On 18 August 1976, a team of U.S. Army and South Korean soldiers headed out to trim a tree on the South Korean side of the De-militarized Zone. The men were unarmed, only carrying axes they would use to trim a tree that obstructed their view. Soon, they were confronted by a belligerent North Korean officer they had nicknamed Lt. “Bulldog” who advised them that N. Korean dictator Kim Il Sung had personally planted the tree and cared for it. Capt. Arthur G. Bonifas ignored the officer’s protests, which sent the offended officer back across the Bridge of No Return for reinforcements.
In moments, Lt. Bulldog was back, this time on a truck loaded with communist soldiers armed with crowbars and clubs. When Bonifas again ignored the demands to stop, the North Koreans pounced on the Americans and South Korean soldiers, savagely beating and hacking them with axes. All but one of the outnumbered crew were wounded, and Bonifas lay dead. 1st Lt. Mark Barrett died of his wounds while enroute to the hospital.
For the next several days, the Gerald Ford Administration weighed their response to the most recent North Korean act of war. Three days later, a convoy of U.S and S. Korean vehicles drove up to the tree. This time, they wouldn’t be stopped. Kim Il Sung’s beloved tree was going down.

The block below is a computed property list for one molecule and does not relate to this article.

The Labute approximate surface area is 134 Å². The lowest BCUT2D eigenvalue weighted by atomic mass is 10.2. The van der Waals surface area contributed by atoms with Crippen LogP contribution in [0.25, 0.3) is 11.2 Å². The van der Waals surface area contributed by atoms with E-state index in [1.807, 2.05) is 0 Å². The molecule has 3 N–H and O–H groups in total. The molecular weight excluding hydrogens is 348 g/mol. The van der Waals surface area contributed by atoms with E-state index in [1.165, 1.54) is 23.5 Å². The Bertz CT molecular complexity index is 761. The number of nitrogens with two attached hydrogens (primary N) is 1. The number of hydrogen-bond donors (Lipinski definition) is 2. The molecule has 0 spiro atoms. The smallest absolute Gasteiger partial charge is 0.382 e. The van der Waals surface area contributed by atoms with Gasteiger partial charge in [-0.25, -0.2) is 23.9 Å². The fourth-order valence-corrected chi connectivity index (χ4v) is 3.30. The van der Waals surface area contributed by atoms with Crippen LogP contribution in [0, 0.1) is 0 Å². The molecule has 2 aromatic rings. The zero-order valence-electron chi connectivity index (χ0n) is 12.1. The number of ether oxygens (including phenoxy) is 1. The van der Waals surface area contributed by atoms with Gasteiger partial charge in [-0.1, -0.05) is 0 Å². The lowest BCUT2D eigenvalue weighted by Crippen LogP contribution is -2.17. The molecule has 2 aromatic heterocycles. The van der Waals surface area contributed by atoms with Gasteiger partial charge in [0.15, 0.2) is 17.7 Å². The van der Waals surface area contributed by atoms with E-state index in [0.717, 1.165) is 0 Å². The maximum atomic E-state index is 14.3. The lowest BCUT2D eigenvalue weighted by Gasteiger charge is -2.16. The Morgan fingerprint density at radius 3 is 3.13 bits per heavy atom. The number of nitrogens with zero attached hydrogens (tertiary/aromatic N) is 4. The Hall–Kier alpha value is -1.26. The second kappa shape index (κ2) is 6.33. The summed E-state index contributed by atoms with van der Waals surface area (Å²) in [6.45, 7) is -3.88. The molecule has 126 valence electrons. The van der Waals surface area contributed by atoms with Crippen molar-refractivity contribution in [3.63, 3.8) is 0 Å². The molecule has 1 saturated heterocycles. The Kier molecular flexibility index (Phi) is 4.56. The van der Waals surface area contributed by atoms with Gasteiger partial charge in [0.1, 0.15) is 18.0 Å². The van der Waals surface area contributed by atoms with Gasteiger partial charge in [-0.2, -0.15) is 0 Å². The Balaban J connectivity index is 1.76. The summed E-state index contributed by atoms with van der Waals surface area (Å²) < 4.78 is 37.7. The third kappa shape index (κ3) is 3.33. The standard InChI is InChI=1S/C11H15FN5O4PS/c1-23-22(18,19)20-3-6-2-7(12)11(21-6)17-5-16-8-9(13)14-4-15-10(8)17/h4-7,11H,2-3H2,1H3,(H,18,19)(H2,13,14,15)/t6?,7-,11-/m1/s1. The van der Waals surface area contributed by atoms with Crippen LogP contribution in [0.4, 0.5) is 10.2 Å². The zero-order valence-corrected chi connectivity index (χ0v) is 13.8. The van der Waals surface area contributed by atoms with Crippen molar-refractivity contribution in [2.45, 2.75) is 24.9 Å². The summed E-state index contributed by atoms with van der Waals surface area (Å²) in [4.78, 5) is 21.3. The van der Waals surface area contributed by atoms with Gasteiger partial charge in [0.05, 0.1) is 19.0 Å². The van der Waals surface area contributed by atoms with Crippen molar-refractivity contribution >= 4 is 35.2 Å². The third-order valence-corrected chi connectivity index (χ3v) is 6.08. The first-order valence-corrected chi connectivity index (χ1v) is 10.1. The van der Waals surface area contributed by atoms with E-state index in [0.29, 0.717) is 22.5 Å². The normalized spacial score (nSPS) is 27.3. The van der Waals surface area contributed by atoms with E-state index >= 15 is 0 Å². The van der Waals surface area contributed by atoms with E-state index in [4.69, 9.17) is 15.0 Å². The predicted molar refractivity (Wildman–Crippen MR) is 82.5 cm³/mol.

In addition to engineers armed with chain saws, a company of S. Korean special forces commandos were on hand, ready to ambush any communist soldiers that dared to cross the bridge. 60 U.S. soldiers armed with pistols and axe handles guarded the tree trimmers. Cobra attack helicopters and Huey helicopters bearing an infantry company orbited to the rear of the task force. Behind them was U.S. and S. Korean armor, infantry, missiles and artillery. All outposts along the DMZ were on full combat alert. American B-52s bombers and F-4 Phantoms, plus several South Korean fighters, flew overhead. 12,000 additional U.S. troops had deployed to the peninsula, and the Air Force deployed plenty of additional F-4s and F-111 bombers. The carrier USS Midway (CV-41) stood ready offshore.
In 45 minutes, the infamous tree was no more — just a stump remained as a memorial to Bonifas and Barrett.
Today we honor these men. Bonifas (posthumously promoted to major) was born 22 April 1943 in Omaha, Neb. and is a graduate of the U.S. Military Academy (Class of ’66). After earning his jump wings and Ranger tab, he commanded an artillery battery in Vietnam. He also taught mathematics at West Point and is buried at the U.S. Military Academy post cemetery. Barrett was born in Panama on 9 June 1951, also passing airborne and Ranger school. He is interred at Columbia, S.C.’s Greenlawn Memorial Park.